By: Patricia Walters-Fischer RN
Celebrating Grandparents Day (Anyday). One of the most amazing gifts I ever received from anyone was a cassette tape. It wasn’t just any cassette tape, it was of a conversation that my aunt (who gave the gift) had with my great-grandmother. The conversation didn’t reveal any family secrets or great tragedies. It was a simple conversation about my great-grandmother’s life growing up as a daughter of a Baptist missionary. There were things I didn’t know about her, things she’d never told be or I’d never asked her, or knew to ask.
For so many years, I only thought of her as my great-grandmother and here was this woman who had lived a life I knew very little about.
Why is this important?
I bring it up because today (September 7th) is Grandparents Day and I want you to ask yourself what do you know about your grandparents or your parents for that matter?
Do you know what their favorite color is?
The first movie they saw?
What were they doing the day Kennedy was killed? Or the men walked on the moon?
Who was their first crush?
Did they or do they have a favorite candy?
Is there a moment in their lives that they most cherish? Why?
What’s their favorite song? Why?
I know I am fortunate. I come from a long-line of storytellers. Growing up, I had all four grandparents and two great-grandmothers, all of whom loved to talk about their lives growing up. From stories I discovered the hardships my Danish immigrant great-grandparents went through. My great-grandmother, Minnie, told me of how she survived after becoming a widow with three small children right as the Great Depression hit. My grandmother, Norma, told me how she survived despite being orphaned by age 5 years old and by 16 years old, she’d graduated high school South in the late thirties.
My grandmother, Charlotte, told me of how her grandmother, India, would send Charlotte down to the corner store everyday to purchase snuff and “trashy” romance novels. India would then spend the afternoon on her chaise lounge, doin’ snuff (hey, it’s Texas. Women were tough—still are) and reading paperback romance pieces. Charlotte always talked about how “mortified” she was to have to purchase the books, not the snuff but the books! I’m forever grateful that I heard Charlotte tell me that story because that’s something you have to hear from the source to appreciate.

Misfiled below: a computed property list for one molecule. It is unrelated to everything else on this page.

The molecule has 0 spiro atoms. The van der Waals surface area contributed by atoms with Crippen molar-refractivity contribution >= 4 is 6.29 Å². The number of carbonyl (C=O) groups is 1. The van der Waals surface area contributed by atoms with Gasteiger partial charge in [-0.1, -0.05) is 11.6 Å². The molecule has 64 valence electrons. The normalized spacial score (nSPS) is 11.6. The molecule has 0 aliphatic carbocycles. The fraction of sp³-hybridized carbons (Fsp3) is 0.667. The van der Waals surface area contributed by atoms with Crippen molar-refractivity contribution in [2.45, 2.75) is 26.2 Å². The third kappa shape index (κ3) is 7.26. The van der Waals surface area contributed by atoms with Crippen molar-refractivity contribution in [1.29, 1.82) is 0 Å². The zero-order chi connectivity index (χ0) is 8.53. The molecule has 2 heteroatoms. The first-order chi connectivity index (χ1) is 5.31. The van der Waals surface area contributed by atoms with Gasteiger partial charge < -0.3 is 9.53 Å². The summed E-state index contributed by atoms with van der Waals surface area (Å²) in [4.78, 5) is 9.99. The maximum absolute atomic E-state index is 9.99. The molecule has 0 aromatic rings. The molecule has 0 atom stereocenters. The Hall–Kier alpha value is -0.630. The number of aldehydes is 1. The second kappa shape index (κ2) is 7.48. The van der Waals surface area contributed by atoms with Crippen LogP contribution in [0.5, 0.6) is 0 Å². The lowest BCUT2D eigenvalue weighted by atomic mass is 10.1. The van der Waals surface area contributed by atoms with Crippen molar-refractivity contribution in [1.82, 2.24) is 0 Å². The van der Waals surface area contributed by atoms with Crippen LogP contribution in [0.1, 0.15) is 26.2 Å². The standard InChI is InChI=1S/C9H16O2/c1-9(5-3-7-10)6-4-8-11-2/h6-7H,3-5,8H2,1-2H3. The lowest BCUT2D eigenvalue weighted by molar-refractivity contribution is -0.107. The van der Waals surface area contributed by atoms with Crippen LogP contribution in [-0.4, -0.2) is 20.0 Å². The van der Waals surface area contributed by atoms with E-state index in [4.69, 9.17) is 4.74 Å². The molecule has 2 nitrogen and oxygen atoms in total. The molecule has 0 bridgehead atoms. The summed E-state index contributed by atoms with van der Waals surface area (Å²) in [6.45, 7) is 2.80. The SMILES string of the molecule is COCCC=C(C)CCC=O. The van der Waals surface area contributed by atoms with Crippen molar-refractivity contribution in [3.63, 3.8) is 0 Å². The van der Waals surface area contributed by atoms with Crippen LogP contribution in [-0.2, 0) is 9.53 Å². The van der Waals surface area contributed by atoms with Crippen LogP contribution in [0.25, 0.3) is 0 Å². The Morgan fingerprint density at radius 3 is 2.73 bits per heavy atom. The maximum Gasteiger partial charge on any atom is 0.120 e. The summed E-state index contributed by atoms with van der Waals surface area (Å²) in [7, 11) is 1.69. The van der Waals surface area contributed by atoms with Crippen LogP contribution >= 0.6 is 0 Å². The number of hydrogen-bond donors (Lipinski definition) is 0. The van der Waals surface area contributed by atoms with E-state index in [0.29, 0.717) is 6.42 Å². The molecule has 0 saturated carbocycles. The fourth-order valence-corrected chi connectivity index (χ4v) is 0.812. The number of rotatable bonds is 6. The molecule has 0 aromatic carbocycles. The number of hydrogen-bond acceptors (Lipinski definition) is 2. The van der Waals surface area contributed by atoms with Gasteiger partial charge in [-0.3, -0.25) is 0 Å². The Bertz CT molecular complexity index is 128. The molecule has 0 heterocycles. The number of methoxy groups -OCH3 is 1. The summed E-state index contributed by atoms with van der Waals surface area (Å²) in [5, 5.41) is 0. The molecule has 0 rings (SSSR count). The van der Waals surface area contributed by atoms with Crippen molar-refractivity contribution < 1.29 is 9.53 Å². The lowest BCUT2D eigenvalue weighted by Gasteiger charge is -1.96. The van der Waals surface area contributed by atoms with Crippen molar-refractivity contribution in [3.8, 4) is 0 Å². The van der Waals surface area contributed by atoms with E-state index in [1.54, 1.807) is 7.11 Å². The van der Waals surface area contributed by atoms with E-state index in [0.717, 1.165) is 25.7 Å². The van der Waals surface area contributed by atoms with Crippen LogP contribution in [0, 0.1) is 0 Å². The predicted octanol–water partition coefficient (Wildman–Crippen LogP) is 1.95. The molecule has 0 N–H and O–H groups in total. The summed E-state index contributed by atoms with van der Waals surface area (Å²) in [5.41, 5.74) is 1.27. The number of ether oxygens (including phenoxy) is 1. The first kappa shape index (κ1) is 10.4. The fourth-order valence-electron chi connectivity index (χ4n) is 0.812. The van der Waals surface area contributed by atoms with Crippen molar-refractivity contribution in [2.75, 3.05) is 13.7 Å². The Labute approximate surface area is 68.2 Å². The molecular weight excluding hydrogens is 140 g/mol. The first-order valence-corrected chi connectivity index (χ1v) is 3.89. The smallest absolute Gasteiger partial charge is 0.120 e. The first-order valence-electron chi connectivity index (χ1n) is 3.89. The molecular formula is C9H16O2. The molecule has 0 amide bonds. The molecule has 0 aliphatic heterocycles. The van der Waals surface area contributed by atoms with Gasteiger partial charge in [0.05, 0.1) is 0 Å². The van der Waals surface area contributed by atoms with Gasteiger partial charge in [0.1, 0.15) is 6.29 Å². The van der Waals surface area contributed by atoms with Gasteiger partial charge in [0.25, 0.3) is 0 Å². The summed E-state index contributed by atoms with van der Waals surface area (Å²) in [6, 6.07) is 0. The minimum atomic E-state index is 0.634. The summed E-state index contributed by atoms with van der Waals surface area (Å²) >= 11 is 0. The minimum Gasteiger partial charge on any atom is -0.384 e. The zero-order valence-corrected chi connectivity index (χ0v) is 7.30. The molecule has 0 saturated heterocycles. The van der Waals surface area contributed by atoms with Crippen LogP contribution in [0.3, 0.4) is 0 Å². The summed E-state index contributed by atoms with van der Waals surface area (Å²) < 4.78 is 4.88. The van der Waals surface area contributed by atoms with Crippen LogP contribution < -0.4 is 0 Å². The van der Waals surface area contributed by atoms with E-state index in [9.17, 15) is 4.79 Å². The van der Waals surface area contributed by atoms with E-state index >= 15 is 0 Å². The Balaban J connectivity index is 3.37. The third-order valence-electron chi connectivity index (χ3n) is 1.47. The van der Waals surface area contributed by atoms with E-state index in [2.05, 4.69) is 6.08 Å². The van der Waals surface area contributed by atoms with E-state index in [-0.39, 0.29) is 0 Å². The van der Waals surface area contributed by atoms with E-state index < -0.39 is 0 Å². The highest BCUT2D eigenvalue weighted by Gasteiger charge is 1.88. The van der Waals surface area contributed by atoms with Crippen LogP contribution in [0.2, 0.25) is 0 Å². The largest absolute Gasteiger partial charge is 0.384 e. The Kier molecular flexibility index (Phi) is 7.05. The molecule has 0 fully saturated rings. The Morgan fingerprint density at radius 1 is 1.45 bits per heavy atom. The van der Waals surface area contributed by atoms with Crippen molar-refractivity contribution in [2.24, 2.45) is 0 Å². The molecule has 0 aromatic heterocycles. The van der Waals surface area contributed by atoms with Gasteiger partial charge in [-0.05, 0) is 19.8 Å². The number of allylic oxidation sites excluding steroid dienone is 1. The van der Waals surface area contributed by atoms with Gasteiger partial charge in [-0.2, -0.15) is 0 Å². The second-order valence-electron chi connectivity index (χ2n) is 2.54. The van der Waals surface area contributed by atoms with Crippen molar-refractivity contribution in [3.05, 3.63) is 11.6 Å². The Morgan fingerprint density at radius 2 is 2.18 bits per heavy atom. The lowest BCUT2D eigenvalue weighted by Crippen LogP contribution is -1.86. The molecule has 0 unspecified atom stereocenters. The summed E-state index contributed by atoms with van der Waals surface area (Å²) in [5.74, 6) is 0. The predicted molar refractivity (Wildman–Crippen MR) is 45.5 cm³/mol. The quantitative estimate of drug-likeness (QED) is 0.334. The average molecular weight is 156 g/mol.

There are those stories you hear and then those you experience.
I will never forget asking my grandfather one day “What TV shows did you watch growing up?” and his sweet smirk in response. “We didn’t have TV growing up. In fact, there was no TV when I was your age.”
That’s only one of many conversations I had as I slowly began to understand this person, this older person in my life had lead a huge portion of their lives before I was even a flicker in the world.
Even with my family members being talkers, I look back and wish I’d asked so many questions that I simply didn’t know to ask. That memory will forever be lost and I’ll never know little things about them.
Me (age 16y) and my grandfather, Boppa Jack–he’s 89 years now
As I grow older, I understand and appreciate the amazing barriers and changes my grandparents have gone through. Many have gone from living without electricity and no indoor plumbing to seeing a man walk on the moon and now history being made in the run for the White House.
So after all that, ask yourself, what do you know of your grandparents or parents as someone other than your parents or grandparents?
What do you know about the childhood of your grandparents or parents? Their lives before you or your siblings came along and what do you know about them now?
And if you know little about them as people, ask them. If you’re hesitant to do so, remember this:
There is a great line in the movie Don Juan de Marco (if you haven’t seen it—watch it!) where Marlon Brando asks Faye Dunaway “I want to know your dreams and what you want out of life.”
She’s crying and he asks her why and she says “I thought you’d never ask.”
Sometimes people only want to be asked to talk about themselves. You might be surprised how much they will open up when someone is there to listen.
If they’ll allow it, record it per audio or video, if not, take good notes.
Then, one day, when they aren’t around anymore, you might be able to give the gift of seeing or hearing them again or re-reading your notes.
What a beautiful gift that could be for yourself, and more specifically, your children to know who came before them.